Staying Connected - October 2008

Ingress Protection and Medical Cables

It is often desirable and sometimes necessary to require protection against the intrusion of foreign objects, dust, or water into medical devices, including cables and connectors.  A method to clarify various degrees of protection is provided by the International Electrotechnical Commission (IEC) standard 60529.  Titled “Degrees of protection provided by enclosures,” it is commonly referred to as the Ingress Protection or “IP” Code.

Ingress protection is most often thought to mean protection against ingress of harmful water or moisture.  While moisture protection is one of the levels of ingress protection, keeping solid objects out of a device or connector is part of the standard and is often overlooked.

IEC 60529

IEC 60529, second edition is but one of many standards adopted by the International Electrotechnical Commission.  The standard defines degrees of ingress protection for enclosures including:

  • Protection of persons against access to hazardous components within the enclosure
  • Protection of components within the enclosure against harmful ingress of solid foreign objects
  • Protection of components within the enclosure from harmful effects to the ingress of water or moisture

It is important to understand that IEC 60529 specifically address harmful ingress, not all ingress of solid objects or water.

The IP Code

The IP code as defined in IEC 60529 pertains to the broad category of electrical enclosures.  An electrical enclosure may be an electric or electronic device, an electrical component, or as related to Affinity, a medical connector or cable assembly.

IP ratings are generally presented as two digits; the first refers to protection against ingress by solid objects and the second against ingress by moisture or water. 

For protection against solid objects level 2 is designed to prevent fingers or similar sized objects from touching hazardous components, such as electrical contacts.  Level 4 prevents contact by objects 1mm or greater and is often referred to as “tool-proof.”  Levels 5 and 6 offer dust protection, and level 6 provides complete protection against solid objects such as fine dust.

The second digit of the IP rating refers to protection of the device against ingress of water or moisture.    Level 4 should prevent water splashed onto the enclosure from any direction from causing harm.  A device with a level 4 water protection should withstand cleaning with liquids except for submersion.  It is important to understand that an IP rating does not indicate materials are able to withstand various cleaning solutions; only that moisture from those solutions will not enter the device in an amount to be harmful.

The IP Code Table

Level

Protected against

Details

Level

Protected against

Details

0

None

No protection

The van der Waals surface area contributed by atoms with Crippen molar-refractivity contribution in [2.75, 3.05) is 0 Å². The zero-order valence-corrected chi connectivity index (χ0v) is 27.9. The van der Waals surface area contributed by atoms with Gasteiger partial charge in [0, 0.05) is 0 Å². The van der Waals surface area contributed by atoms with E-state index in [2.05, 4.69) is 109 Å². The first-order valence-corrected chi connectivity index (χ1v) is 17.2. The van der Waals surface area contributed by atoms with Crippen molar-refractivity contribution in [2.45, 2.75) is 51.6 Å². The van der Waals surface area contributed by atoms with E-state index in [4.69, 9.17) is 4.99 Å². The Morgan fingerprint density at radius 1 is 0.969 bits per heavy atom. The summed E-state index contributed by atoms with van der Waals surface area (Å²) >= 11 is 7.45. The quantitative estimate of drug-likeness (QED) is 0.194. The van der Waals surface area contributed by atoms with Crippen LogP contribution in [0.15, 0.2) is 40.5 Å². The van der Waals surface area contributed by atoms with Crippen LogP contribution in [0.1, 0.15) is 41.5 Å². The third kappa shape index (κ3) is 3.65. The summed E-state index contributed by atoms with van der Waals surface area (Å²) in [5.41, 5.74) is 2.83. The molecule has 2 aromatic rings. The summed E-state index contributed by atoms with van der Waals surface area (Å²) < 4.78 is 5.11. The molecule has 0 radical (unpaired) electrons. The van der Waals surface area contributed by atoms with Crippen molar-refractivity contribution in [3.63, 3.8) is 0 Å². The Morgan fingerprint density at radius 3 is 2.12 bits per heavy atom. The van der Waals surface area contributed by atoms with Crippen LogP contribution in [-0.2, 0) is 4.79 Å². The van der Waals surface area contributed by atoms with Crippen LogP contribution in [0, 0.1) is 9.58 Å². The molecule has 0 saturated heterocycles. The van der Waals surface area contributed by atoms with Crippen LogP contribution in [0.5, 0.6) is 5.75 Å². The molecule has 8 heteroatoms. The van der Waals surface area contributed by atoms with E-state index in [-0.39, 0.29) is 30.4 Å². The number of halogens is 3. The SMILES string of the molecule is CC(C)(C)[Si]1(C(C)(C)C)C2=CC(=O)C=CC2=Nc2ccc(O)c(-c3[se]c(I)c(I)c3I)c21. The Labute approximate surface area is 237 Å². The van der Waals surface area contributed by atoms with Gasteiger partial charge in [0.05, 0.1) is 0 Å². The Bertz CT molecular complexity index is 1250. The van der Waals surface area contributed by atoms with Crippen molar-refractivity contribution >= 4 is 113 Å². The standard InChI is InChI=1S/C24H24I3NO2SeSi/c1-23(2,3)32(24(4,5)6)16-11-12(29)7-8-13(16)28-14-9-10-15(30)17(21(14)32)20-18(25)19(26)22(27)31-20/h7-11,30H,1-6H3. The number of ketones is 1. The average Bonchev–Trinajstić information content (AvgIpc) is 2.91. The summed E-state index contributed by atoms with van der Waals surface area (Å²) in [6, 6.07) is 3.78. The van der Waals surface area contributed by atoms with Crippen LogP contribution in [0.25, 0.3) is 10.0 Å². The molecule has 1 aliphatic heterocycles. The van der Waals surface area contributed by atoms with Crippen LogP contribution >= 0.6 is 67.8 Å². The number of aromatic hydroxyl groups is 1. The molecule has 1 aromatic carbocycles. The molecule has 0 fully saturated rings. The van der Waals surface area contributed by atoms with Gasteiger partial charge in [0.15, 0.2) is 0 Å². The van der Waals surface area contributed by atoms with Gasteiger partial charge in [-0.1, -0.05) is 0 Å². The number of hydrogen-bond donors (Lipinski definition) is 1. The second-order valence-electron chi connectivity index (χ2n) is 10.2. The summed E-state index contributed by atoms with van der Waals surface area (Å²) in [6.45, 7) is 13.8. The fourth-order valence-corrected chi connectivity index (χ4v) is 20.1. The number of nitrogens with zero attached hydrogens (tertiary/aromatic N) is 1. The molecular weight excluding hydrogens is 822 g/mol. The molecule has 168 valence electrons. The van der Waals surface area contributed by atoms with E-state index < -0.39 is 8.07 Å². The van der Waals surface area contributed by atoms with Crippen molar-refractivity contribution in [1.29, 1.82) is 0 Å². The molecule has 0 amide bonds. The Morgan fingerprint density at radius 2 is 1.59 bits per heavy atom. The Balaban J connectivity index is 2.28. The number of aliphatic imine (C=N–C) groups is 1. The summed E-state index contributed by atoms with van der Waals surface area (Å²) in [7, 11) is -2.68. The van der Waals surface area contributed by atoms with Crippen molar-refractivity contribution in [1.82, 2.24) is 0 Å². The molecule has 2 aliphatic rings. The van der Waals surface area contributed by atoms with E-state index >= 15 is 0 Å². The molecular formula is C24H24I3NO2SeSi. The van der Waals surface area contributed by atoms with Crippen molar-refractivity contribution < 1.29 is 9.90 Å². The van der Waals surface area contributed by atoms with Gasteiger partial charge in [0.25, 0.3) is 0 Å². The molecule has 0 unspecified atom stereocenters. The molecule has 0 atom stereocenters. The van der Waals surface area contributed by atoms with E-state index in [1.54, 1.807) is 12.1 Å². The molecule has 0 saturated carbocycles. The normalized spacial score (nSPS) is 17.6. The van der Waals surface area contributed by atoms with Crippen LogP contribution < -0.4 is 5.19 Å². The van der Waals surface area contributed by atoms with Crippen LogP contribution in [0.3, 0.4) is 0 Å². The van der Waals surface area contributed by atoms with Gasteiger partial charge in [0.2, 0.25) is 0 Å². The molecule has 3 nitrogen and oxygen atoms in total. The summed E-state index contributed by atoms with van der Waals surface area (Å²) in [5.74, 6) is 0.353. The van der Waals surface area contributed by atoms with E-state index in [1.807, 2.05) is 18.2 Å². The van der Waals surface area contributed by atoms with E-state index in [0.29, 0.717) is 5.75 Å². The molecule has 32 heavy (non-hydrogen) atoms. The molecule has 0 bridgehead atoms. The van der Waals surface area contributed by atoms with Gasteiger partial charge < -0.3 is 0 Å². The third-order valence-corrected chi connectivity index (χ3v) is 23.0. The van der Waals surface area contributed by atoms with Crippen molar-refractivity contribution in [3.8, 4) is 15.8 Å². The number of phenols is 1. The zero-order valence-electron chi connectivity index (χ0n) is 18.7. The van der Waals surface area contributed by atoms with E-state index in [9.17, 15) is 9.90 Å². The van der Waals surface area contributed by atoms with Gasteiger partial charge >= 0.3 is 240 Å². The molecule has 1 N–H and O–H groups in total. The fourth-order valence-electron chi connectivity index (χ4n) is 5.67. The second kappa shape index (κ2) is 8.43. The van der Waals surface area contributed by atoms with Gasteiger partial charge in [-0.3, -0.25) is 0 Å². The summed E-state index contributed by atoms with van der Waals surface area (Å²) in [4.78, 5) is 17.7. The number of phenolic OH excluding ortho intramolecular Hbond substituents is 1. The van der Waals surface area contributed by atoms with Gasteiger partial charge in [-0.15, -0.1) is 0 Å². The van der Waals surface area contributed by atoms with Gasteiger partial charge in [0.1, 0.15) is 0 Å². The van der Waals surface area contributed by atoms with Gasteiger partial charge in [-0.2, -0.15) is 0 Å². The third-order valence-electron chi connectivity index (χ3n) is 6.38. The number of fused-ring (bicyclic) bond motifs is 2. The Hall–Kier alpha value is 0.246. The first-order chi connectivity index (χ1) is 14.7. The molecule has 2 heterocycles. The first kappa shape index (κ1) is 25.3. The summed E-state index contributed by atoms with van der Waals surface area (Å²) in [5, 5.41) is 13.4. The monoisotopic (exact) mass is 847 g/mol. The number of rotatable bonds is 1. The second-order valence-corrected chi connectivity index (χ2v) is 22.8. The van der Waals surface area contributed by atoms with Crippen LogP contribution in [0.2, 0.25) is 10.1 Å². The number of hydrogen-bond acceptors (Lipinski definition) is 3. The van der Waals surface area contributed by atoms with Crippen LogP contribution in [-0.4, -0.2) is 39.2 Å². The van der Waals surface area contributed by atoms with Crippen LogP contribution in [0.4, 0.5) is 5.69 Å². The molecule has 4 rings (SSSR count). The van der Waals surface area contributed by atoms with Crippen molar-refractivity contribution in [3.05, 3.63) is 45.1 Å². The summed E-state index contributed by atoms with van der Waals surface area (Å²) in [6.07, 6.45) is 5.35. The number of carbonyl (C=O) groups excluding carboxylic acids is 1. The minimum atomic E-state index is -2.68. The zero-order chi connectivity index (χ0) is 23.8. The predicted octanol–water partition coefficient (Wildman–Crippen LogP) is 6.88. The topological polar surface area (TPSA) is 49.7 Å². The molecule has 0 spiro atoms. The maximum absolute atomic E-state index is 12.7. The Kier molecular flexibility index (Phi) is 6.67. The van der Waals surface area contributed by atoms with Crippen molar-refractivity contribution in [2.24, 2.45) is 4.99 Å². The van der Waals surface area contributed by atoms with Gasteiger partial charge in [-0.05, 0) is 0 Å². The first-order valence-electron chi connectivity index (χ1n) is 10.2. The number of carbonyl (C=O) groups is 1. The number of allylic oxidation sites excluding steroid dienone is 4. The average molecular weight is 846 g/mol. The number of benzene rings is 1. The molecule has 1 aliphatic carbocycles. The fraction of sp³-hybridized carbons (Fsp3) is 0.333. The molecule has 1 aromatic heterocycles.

0

None

No protection

1

> 50mm

Protection against accidental contact by hand

1

Dripping water

Water dripping vertically will not cause harm

2

> 12.5mm

Protection against accidental contact by finger

2

Dripping water when tilted up to 15°

Water dripping vertically will not cause harm when the devices is tilted up to 15°

3

> 2.5mm

Protection against accidental contact by most tools

3

Spraying water

Water sprayed at an angle up to 60° from vertical shall not cause harm

4

> 1mm

Protection against accidental contact by small tools and wires

4

Splashing water

Water splashed from any direction shall not cause harm

5

Dust protected

Complete protection against moving parts and protection against harmful deposits of dust

5

Water jets

Protection against low pressure water jets from all directions snall not cause harm

6

Dust tight

Protection against penetration of dust

6

Powerful water jets

Protection against direct spray from all directions shall not cause harm

 

7

Submersion to 1 meter

No harmful ingress of water when submersed up to 30 minutes

8

Submersion beyond 1 meter

No harmful ingress of water with conditions specified by the manufacturer

 


recessed pins meet DIN 42-802
touch-proof standard

Ingress Protection vs. Touch Proof

For medical cable assemblies and connectors ingress protection for solid objects and a touch proof design are similar, but slightly different design goals.  DIN 42-802 details the design of touch proof plugs and receptacles while IEC 60529 establishes degrees of protection, leaving the design undefined.

DIN 42-802 achieves a touch-proof design by establishing overall dimensions and a 1.5mm set-back for plugs and a 1mm set-back for receptacles.  The DIN standard goes beyond safety in attempting to establish interchangeability between manufacturers.

Achieving Ingress Protection for Liquids


Inner overmold provides